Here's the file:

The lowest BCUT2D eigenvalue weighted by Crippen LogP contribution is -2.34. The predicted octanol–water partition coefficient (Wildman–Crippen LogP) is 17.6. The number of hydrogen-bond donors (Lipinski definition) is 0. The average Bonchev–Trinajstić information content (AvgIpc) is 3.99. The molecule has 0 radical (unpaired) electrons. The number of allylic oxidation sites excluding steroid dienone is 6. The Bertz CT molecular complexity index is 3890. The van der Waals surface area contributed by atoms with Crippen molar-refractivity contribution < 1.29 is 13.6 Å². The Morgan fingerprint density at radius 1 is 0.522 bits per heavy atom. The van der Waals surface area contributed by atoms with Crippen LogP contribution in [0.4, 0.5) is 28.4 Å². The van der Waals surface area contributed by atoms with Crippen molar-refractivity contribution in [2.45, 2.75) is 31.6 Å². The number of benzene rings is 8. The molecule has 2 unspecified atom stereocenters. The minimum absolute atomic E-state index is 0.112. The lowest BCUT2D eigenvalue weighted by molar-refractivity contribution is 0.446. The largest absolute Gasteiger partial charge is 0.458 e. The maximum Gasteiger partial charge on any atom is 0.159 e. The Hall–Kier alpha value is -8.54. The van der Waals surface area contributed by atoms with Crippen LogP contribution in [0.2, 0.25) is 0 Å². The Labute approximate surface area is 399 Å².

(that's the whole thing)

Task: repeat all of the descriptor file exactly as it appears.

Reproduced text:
The lowest BCUT2D eigenvalue weighted by Crippen LogP contribution is -2.34. The predicted octanol–water partition coefficient (Wildman–Crippen LogP) is 17.6. The number of hydrogen-bond donors (Lipinski definition) is 0. The average Bonchev–Trinajstić information content (AvgIpc) is 3.99. The molecule has 0 radical (unpaired) electrons. The number of allylic oxidation sites excluding steroid dienone is 6. The Bertz CT molecular complexity index is 3890. The van der Waals surface area contributed by atoms with Crippen molar-refractivity contribution < 1.29 is 13.6 Å². The Morgan fingerprint density at radius 1 is 0.522 bits per heavy atom. The van der Waals surface area contributed by atoms with Crippen LogP contribution in [0.4, 0.5) is 28.4 Å². The van der Waals surface area contributed by atoms with Crippen molar-refractivity contribution in [2.45, 2.75) is 31.6 Å². The number of benzene rings is 8. The molecule has 2 unspecified atom stereocenters. The minimum absolute atomic E-state index is 0.112. The lowest BCUT2D eigenvalue weighted by molar-refractivity contribution is 0.446. The largest absolute Gasteiger partial charge is 0.458 e. The maximum Gasteiger partial charge on any atom is 0.159 e. The Hall–Kier alpha value is -8.54. The van der Waals surface area contributed by atoms with Crippen LogP contribution in [0.2, 0.25) is 0 Å². The Labute approximate surface area is 399 Å².